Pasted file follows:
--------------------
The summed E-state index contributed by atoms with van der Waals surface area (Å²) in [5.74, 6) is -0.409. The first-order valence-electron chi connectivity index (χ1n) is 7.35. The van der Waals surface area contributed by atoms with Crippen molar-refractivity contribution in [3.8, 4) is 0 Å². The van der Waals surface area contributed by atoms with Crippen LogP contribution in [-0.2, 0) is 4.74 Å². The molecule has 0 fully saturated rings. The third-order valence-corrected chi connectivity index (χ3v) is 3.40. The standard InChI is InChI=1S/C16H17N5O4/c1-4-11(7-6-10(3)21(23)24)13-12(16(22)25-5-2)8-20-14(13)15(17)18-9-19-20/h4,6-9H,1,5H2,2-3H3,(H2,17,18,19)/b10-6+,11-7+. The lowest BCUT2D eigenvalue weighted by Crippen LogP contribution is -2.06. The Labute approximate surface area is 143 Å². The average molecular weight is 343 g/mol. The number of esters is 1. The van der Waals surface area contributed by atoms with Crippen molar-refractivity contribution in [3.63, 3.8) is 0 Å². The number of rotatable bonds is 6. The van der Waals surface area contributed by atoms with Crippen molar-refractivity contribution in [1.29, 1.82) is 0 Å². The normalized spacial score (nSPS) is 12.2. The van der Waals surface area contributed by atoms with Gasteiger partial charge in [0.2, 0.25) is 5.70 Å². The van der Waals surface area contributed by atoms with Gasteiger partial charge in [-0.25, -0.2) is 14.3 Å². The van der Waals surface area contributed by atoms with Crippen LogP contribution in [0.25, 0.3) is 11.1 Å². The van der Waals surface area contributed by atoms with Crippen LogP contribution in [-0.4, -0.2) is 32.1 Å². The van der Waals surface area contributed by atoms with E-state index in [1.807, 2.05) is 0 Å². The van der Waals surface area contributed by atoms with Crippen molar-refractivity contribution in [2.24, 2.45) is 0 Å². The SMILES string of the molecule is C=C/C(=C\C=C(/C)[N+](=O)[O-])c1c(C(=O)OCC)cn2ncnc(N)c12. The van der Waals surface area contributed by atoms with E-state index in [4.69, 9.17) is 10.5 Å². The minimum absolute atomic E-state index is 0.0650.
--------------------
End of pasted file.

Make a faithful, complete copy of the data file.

The summed E-state index contributed by atoms with van der Waals surface area (Å²) in [5.74, 6) is -0.409. The first-order valence-electron chi connectivity index (χ1n) is 7.35. The van der Waals surface area contributed by atoms with Crippen molar-refractivity contribution in [3.8, 4) is 0 Å². The van der Waals surface area contributed by atoms with Crippen LogP contribution in [-0.2, 0) is 4.74 Å². The molecule has 0 fully saturated rings. The third-order valence-corrected chi connectivity index (χ3v) is 3.40. The standard InChI is InChI=1S/C16H17N5O4/c1-4-11(7-6-10(3)21(23)24)13-12(16(22)25-5-2)8-20-14(13)15(17)18-9-19-20/h4,6-9H,1,5H2,2-3H3,(H2,17,18,19)/b10-6+,11-7+. The lowest BCUT2D eigenvalue weighted by Crippen LogP contribution is -2.06. The Labute approximate surface area is 143 Å². The average molecular weight is 343 g/mol. The number of esters is 1. The van der Waals surface area contributed by atoms with Crippen molar-refractivity contribution in [3.63, 3.8) is 0 Å². The number of rotatable bonds is 6. The van der Waals surface area contributed by atoms with Crippen molar-refractivity contribution in [1.29, 1.82) is 0 Å². The normalized spacial score (nSPS) is 12.2. The van der Waals surface area contributed by atoms with Gasteiger partial charge in [0.2, 0.25) is 5.70 Å². The van der Waals surface area contributed by atoms with Gasteiger partial charge in [-0.25, -0.2) is 14.3 Å². The van der Waals surface area contributed by atoms with Crippen LogP contribution in [0.25, 0.3) is 11.1 Å². The van der Waals surface area contributed by atoms with Crippen LogP contribution in [-0.4, -0.2) is 32.1 Å². The van der Waals surface area contributed by atoms with E-state index in [1.807, 2.05) is 0 Å². The van der Waals surface area contributed by atoms with Crippen molar-refractivity contribution in [2.24, 2.45) is 0 Å². The SMILES string of the molecule is C=C/C(=C\C=C(/C)[N+](=O)[O-])c1c(C(=O)OCC)cn2ncnc(N)c12. The van der Waals surface area contributed by atoms with E-state index in [4.69, 9.17) is 10.5 Å². The minimum absolute atomic E-state index is 0.0650.